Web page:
4:12 Then on the thirteenth day of the first month the royal secretaries were summoned. They wrote out in the script of each province and in the language of each people all Haman’s orders to the king’s satraps, the governors of the various provinces and the nobles of the various peoples. These were written in the name of King Xerxes himself and sealed with his own ring. 13 Dispatches were sent by couriers to all the king’s provinces with the order to destroy, kill and annihilate all the Jews—young and old, women and children—on a single day, the thirteenth day of the twelfth month, the month of Adar, and to plunder their goods. 14 A copy of the text of the edict was to be issued as law in every province and made known to the people of every nationality so they would be ready for that day.

So the plot is hatched and communicated. It would be 11 months until set into motion, but the king sealed the deal with his own ring, thus making it entirely irrevocable. Why would the other peoples of the empire go along with something like this? What was in it for them? Well, it says that they would be free to plunder the goods of the Jews.

3:15 The couriers went out, spurred on by the king’s command, and the edict was issued in the citadel of Susa. The king and Haman sat down to drink, but the city of Susa was bewildered.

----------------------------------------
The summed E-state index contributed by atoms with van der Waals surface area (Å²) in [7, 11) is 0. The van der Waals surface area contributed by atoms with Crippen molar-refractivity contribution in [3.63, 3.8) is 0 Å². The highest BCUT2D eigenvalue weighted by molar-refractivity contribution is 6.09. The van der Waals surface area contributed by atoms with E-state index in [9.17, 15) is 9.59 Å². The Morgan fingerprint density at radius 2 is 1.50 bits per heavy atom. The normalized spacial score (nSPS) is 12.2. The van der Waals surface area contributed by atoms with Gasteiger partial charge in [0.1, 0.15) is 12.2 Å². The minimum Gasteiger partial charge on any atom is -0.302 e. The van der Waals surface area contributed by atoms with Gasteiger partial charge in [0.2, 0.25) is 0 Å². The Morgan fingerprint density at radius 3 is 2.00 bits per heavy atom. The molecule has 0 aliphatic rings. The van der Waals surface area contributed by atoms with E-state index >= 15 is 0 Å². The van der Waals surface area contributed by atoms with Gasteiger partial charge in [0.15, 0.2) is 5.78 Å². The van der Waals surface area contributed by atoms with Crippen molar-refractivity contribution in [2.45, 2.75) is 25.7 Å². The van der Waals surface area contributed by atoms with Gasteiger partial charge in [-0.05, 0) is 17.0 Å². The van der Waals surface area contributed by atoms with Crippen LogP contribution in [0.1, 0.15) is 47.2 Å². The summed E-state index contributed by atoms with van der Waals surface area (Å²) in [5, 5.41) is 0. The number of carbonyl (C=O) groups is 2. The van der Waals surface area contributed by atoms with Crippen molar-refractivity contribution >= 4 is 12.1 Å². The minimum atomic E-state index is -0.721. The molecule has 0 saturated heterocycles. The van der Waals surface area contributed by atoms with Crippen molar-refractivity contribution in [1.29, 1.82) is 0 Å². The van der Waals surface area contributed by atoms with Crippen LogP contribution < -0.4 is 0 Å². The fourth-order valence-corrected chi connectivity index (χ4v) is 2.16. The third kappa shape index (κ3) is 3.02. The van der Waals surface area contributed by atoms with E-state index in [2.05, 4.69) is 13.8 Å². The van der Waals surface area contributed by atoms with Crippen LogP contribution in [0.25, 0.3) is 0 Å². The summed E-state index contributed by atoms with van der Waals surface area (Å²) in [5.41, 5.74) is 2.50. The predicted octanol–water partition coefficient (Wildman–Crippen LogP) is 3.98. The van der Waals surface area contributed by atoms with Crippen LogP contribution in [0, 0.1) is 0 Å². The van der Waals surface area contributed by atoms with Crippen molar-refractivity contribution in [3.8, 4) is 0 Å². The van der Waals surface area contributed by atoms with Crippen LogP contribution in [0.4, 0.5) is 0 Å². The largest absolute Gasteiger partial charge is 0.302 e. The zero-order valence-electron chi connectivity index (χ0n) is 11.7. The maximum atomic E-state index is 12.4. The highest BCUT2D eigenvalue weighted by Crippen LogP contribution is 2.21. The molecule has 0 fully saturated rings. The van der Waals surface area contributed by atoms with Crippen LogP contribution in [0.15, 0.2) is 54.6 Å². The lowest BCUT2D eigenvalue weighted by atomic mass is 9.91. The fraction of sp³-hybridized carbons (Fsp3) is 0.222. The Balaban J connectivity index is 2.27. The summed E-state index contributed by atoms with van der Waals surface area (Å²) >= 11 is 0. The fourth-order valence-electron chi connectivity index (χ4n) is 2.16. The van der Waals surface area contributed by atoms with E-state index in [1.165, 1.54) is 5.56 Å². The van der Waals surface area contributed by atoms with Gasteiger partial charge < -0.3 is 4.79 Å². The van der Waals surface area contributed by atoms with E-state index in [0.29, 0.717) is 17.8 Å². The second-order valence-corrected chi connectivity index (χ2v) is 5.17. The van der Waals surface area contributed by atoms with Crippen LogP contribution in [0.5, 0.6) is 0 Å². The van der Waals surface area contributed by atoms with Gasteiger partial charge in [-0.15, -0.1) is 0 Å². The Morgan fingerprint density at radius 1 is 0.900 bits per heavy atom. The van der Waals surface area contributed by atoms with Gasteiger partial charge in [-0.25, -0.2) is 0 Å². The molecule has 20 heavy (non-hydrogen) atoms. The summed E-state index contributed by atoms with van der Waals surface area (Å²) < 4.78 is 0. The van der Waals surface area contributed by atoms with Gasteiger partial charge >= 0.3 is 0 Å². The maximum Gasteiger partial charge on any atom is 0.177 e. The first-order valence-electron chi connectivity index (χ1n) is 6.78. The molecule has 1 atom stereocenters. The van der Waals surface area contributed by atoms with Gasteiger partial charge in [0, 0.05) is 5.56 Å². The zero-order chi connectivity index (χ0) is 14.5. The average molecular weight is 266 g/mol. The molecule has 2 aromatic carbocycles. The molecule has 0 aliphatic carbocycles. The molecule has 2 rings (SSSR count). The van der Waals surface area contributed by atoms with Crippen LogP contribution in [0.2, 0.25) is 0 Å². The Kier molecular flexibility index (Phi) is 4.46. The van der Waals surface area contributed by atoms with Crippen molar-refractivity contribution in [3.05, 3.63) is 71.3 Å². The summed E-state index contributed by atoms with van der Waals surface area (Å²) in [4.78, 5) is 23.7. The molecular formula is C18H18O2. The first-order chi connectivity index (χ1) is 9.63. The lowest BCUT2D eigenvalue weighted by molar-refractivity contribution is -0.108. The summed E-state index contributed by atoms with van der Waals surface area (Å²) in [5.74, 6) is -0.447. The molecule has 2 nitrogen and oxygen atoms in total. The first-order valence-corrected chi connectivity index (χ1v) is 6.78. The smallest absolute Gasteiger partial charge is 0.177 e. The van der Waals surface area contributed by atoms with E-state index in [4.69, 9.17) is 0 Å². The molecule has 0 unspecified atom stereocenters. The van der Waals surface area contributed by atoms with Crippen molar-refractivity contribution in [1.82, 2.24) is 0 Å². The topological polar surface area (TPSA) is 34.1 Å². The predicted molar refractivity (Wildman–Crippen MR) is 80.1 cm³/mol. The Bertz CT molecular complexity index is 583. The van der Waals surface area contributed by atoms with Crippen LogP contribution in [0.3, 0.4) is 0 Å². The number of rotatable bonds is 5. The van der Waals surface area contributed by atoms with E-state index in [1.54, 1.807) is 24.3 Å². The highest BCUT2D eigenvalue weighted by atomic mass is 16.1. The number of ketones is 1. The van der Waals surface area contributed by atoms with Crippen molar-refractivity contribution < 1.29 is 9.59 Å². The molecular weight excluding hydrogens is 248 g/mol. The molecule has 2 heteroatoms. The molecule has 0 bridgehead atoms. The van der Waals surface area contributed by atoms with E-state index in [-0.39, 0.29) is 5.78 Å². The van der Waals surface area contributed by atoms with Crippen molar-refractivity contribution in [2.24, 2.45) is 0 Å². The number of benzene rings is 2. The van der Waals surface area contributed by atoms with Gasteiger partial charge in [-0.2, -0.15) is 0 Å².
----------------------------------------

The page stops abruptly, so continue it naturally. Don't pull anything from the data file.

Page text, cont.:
Even in times of antiquity, the majority of people were not sitting around hoping for a legal opportunity to annihilate and plunder their weird neighbors. So the city of Susa was “bewildered.”  This was a strange edict and surely the leading story of the 6:00 news on WSUS, the southern desert voice of Persian TV.

The last sentence gives a little more background as well about Xerxes and his kingdom. This is about the third time that it is indicated he had a high level of interest in imbibing. As I always ask … what good ever comes of this?

The Jews who heard about this must have wondered where God was in this story. How could this be? How could something like this be allowed? Where is God; this makes no sense.

Have you ever felt that way? Ever wondered where God is when things seem to go even opposite of the way they are clearly supposed to? For the Jews who went back to Palestine, this is not what they expected to happen. What was all of this God taking them back there, only to have them get wiped out there by other people — under the kings’ orders?!!?

But the big message of Esther is that God is ALWAYS the quietly active hand behind everything that goes on. He is not asleep or on vacation or disinterested. Sometimes you just can’t see his presence.

It is like my oldest granddaughter said when she was three years old and learned that God can hear everything that goes on… “Grandy — do you know that God hears EVERYTHING?!?  But sometimes when He talks back, it’s not very loud.”


This entry was posted in Esther and tagged by Randy Buchman. Bookmark the permalink.

About Randy Buchman

I live in Western Maryland, and among my too many pursuits and hobbies, I regularly feed multiple hungry blogs. I played college baseball, coached championship cross country teams at Williamsport (MD) High School, and have been a sportswriter for various publications and online venues. My main profession is as the lead pastor of a church in Hagerstown called Tri-State Fellowship. And I'm active in Civil War history and work/serve at Antietam National Battlefield with the Antietam Battlefield Guides organization. Occasionally I sleep.